$ mkdir rootfs
$ cc hello.c -o hello -static -s
$ cp hello ./rootfs
# chroot ./rootfs ./hello
Hello, world!

Let's take a look at the size of this "container". For scale, the "Smallest possible docker container" weighs 3.6Mib...

$ du -sh rootfs
720K    rootfs

That's most likely the lightest container you've seen, right?

2.1 env

To isolate our process from the host, we'll have to clean all the environment from all its variables, to make sure the container won't know anything about its host. We can do this with the env command:

$ export FOO="bar"
$ env -i /bin/sh
$ env # we are now in a subshell

You can see that the subprocess doesn't have the $FOO variable in its environment, even though it has been exported earlier. You can set the environment by passing variables AFTER the env -i command, this is useful to set the $container variable which has been "standardized" as a way to tell processes they are running inside a container.

We now have a way to isolate our hello process from the host's environment.

# env -i container="handcraft" chroot ./rootfs ./hello

2.2 unshare(1)

This tool is the one that will actually isolate containers. It has been created especially for this purpose, and will let you run a process unshared from different namespaces: mount, user, network, PID, IPC and UTS.
In the same order, each flag will separate your command from the given namespace. See unshare(1) for more information:

unshare -m -U -n -p -i -u <command>

We can actually leave the -n flag untouched, as some tools provide a better approach to network isolation (see ip-netns(1), described later in this post).

Another point worth mentionning is that if you want to isolate the process from the PID namespace, you should consider using the options --fork --mount-proc, so that the process will see a "virtualized" /proc that will represent the namespace, and not the host. For example:

# unshare -p --fork --mount-proc ps -faux
root         1  0.0  0.0  13012  2276 pts/2    R+   23:57   0:00 ps -aux

We just found a way to isolate our program a bit more:

# unshare -fpiumU --mount-proc env -i container="handcraft" chroot ./rootfs ./hello

For the curious, you can check the nsenter(1) program, that will help you run a process within another process namespace.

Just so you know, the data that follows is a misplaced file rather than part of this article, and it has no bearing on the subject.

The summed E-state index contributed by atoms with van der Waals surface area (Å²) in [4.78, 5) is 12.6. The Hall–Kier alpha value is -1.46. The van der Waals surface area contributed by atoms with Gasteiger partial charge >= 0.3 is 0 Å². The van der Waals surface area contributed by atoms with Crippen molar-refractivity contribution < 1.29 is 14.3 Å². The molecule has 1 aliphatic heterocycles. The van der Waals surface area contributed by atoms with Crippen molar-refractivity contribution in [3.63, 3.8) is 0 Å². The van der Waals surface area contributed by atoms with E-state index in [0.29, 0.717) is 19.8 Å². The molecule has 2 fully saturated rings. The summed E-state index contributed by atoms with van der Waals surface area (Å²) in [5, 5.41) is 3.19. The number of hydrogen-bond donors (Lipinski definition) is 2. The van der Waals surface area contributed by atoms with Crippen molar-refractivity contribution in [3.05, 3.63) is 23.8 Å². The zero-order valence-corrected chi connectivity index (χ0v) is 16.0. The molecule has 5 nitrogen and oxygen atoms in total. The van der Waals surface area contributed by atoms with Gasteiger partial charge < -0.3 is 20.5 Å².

2.3 ip-netns(1)

The ip(1) command includes a netns subcommand to manage network namespaces. It is useful to give network access to a process while keeping it away from the host's network stack.

You need to be familiar with the concept of bridges, and virtual network interfaces (veth) pairs here.
Virtual ethernet devices pairs acts like both ends of a tube: when a packet is written on one end, it is also written on the other. This simple concept will help us get an internet access inside the container, while using the network stack of the host.

The process is easy: we will create a veth pair, move one end inside the container, and bridge the other side with a physical interface.
Let's assume your physical interface is named eth0. We will create a bridge br0, add eth0 on this bridge, and request an IP for this interface:

# brctl addbr br0
# brctl addif br0 eth0
# dhcpcd br0

Then, we create a network namespace, a veth pair and move one end if this pair inside the namespace (we will name it "handcraft"):

# ip netns add handcraft
# ip link add veth1 type veth peer name eth1
# ip link set eth1 netns handcraft

Now that our namespace has an interface able to communicate with the outside world, we can bridge it together with eth0 and request an IP:

# brctl addif br0 veth1
# ip link set veth1 up
# ip netns exec dhcpcd eth1

We now have a namespace 100% isolated from the host, that can reach the outside world over ethernet! You can run any command inside this namespace, and they will use the network stack we just created. For example:

# ip netns exec handcraft curl -s

We can now run our hello program with its own network stack (even though it doesn't make any sense!):

# ip netns exec handcraft unshare -fpiuUm --mount-proc env -i container="handcraft" chroot ./rootfs ./hello

Don't feel ashamed by such a long-ass command, because that is what lxc, docker, and other container applications do behind your back!

3. Bonus: cgroups

Control groups are a feature of the kernel used to limit the resources used by a process, or a group of processes. Cgroups can limit CPU shares, RAM, network usage, disk I/O, ...

I will not cover their usage here, as this article is already long, but They are totally worth mentionning as an improvement over our containers.

4. Congratz

... for reading this far.

Containers are a truly awesome concept. They make great use of new technologies, and all the tools presented above allow the standard users to exploit them in many different ways.
Applications like LXC and docker both recreate a full operating system, even though they are used to run a single process (web server, database, ...).

By knowing how this works under the hood, we will be able to use the container technology to isolate the application in a smarter way than shipping it along with a full operating system.

For further reading, check out these links:

Now get out there, and make some containers!